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7 supply chain predictions for healthcare in 2019

By 2020, supply chain expenses will eclipse labor as the new number one cost in healthcare, one expert says.

Beth Jones Sanborn, Managing Editor

As 2018 gives way to 2019, margins for hospitals continue to shrink, and healthcare systems are becoming increasingly focused on supply chain.

Reimbursements are changing thanks to Medicare and Medicaid reform and labor is the number one spend for hospitals at 33 percent of budget. This is an area with less opportunity for change, as one can reduce a hospital's labor force but that only goes so far, and who's to say that's a good idea when you consider staffing level standards, patient safety and quality.

"You are never going to be paid more than you are today for what you do. It's only going to go down. Labor today is the number one hospital spend but those costs are rising too," said John Kupice, CEO of H-Source, an online marketplace for hospital groups to buy and sell medical supplies.

By 2020, Kupice said experts forecast that supply chain costs will eclipse labor as the new number one cost in healthcare. Therefore, the hospitals that not only survive, but succeed will be those that manage supply chain most effectively.

As with any large transformation, often times a philosophical or culture shift must take root first. Supply chain is viewed today as a transactional model, he said. That view needs to shift to one of strategy. It needs to be seen as a strategic department, not just about managing transactions.

This will mean changes to how supply chain departments are structured, staffed, and accounted for. Like most culture shifts, system-wide buy-in is required.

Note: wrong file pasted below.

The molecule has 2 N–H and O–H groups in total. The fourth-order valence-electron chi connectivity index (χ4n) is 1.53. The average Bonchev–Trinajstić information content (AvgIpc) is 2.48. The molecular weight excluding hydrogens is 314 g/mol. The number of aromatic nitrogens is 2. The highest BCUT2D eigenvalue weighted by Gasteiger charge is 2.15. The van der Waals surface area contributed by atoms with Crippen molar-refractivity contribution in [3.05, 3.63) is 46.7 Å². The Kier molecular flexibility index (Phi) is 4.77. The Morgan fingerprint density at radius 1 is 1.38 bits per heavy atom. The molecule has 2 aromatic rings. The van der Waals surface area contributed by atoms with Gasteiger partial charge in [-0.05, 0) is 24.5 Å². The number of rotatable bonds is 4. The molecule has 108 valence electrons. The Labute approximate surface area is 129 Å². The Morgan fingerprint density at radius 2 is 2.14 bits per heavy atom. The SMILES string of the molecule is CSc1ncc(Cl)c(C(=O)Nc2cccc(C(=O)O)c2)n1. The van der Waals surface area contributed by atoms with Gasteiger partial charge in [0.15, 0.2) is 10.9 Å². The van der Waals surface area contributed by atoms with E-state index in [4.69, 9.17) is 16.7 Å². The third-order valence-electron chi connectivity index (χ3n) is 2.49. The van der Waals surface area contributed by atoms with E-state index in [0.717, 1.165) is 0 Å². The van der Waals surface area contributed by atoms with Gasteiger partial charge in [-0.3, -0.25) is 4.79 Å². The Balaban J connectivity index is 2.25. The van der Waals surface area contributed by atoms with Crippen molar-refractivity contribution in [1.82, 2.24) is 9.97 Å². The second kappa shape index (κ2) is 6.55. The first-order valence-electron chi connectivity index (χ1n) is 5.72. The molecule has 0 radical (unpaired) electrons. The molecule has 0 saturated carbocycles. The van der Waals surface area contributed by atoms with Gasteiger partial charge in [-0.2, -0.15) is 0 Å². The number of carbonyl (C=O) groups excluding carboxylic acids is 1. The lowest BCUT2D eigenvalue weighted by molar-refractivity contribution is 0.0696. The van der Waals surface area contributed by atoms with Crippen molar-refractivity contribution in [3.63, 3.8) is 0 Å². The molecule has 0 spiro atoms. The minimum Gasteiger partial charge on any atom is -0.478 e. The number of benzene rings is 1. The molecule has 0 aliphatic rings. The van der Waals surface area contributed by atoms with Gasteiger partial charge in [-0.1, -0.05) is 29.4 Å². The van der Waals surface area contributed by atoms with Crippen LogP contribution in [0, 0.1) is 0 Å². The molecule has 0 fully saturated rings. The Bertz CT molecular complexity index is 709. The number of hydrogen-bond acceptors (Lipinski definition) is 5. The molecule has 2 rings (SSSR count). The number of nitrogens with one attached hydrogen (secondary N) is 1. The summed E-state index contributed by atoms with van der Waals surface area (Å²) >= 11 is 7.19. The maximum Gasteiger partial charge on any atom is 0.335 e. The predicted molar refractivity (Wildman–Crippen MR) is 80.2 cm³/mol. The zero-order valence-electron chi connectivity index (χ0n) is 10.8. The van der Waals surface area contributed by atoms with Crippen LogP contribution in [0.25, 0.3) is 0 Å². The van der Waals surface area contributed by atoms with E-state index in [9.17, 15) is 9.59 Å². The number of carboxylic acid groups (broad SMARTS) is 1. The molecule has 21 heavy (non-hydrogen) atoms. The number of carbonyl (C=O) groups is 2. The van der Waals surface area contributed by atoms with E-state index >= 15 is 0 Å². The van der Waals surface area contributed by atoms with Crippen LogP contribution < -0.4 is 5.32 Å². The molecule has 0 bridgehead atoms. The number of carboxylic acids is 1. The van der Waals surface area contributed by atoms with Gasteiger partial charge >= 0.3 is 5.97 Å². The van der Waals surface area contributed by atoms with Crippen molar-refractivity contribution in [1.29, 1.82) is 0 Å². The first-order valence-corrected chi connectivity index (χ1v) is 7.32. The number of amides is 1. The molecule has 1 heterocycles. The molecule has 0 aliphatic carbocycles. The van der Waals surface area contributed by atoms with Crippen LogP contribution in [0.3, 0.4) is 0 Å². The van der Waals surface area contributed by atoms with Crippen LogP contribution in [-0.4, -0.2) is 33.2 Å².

"It involves everybody. Doctors and nurses need to get involved so you reduce doctor preference items and can standardize more. The only way you can do that is to get everyone around the table. Again, it's strategic. It's not a transaction," Kupice said.

As we speed toward the new year, here are Kupice's other predictions for the immediate future of healthcare supply chain.

1. Record bankruptcies in US hospitals
Kupice said from the intelligence he's gathered there could be 100 -150 individual facility bankruptcies or shutdowns over the next 16-18 months. That could also include consolidations. Critical access and smaller hospitals are already underwater and looking for funding. They are vulnerable and trying to be creative in how they operate. Consolidation could be an avenue to survival. Some are from larger systems or facilities within large groups that could be shut down if they aren't proving profitable. Also, in crowded market spaces with a lot of IDNs in play, privately held hospitals don't always survive.

2. New purchasing group structures direct to manufacturer
Kupice gave the following example to illustrate the reasoning behind this prediction. "If you have 20 facilities and you know what your suture purchase is going to be because it is very predictable, why would you buy that through a middleman? Why wouldn't you go directly to the manufacturer and save 3 to 5 percent? That can mean big numbers in savings." 

3. GPO's will partner and try to build supply chain departments that become profit centers, versus just a cost center